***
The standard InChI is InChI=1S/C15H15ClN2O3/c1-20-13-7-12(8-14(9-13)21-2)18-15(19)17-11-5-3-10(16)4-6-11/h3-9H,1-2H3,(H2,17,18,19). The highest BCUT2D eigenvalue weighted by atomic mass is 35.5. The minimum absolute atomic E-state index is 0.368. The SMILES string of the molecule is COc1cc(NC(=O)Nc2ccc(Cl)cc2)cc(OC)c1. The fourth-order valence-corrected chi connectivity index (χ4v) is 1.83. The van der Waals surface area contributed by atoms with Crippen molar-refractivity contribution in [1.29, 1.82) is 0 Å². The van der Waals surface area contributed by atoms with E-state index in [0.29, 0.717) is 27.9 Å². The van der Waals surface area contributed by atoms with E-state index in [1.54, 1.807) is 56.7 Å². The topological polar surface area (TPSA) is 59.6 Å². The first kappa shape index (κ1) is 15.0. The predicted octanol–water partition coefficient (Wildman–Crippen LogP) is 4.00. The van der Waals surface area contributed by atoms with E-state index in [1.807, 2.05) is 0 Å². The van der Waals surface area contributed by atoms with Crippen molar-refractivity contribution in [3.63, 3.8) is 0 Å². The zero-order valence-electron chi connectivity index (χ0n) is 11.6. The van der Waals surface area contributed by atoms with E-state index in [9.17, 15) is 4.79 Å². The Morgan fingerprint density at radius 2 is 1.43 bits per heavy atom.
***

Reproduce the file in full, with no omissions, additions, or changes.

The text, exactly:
The standard InChI is InChI=1S/C15H15ClN2O3/c1-20-13-7-12(8-14(9-13)21-2)18-15(19)17-11-5-3-10(16)4-6-11/h3-9H,1-2H3,(H2,17,18,19). The highest BCUT2D eigenvalue weighted by atomic mass is 35.5. The minimum absolute atomic E-state index is 0.368. The SMILES string of the molecule is COc1cc(NC(=O)Nc2ccc(Cl)cc2)cc(OC)c1. The fourth-order valence-corrected chi connectivity index (χ4v) is 1.83. The van der Waals surface area contributed by atoms with Crippen molar-refractivity contribution in [1.29, 1.82) is 0 Å². The van der Waals surface area contributed by atoms with E-state index in [0.29, 0.717) is 27.9 Å². The van der Waals surface area contributed by atoms with E-state index in [1.54, 1.807) is 56.7 Å². The topological polar surface area (TPSA) is 59.6 Å². The first kappa shape index (κ1) is 15.0. The predicted octanol–water partition coefficient (Wildman–Crippen LogP) is 4.00. The van der Waals surface area contributed by atoms with E-state index in [1.807, 2.05) is 0 Å². The van der Waals surface area contributed by atoms with Crippen molar-refractivity contribution in [3.63, 3.8) is 0 Å². The zero-order valence-electron chi connectivity index (χ0n) is 11.6. The van der Waals surface area contributed by atoms with E-state index in [9.17, 15) is 4.79 Å². The Morgan fingerprint density at radius 2 is 1.43 bits per heavy atom.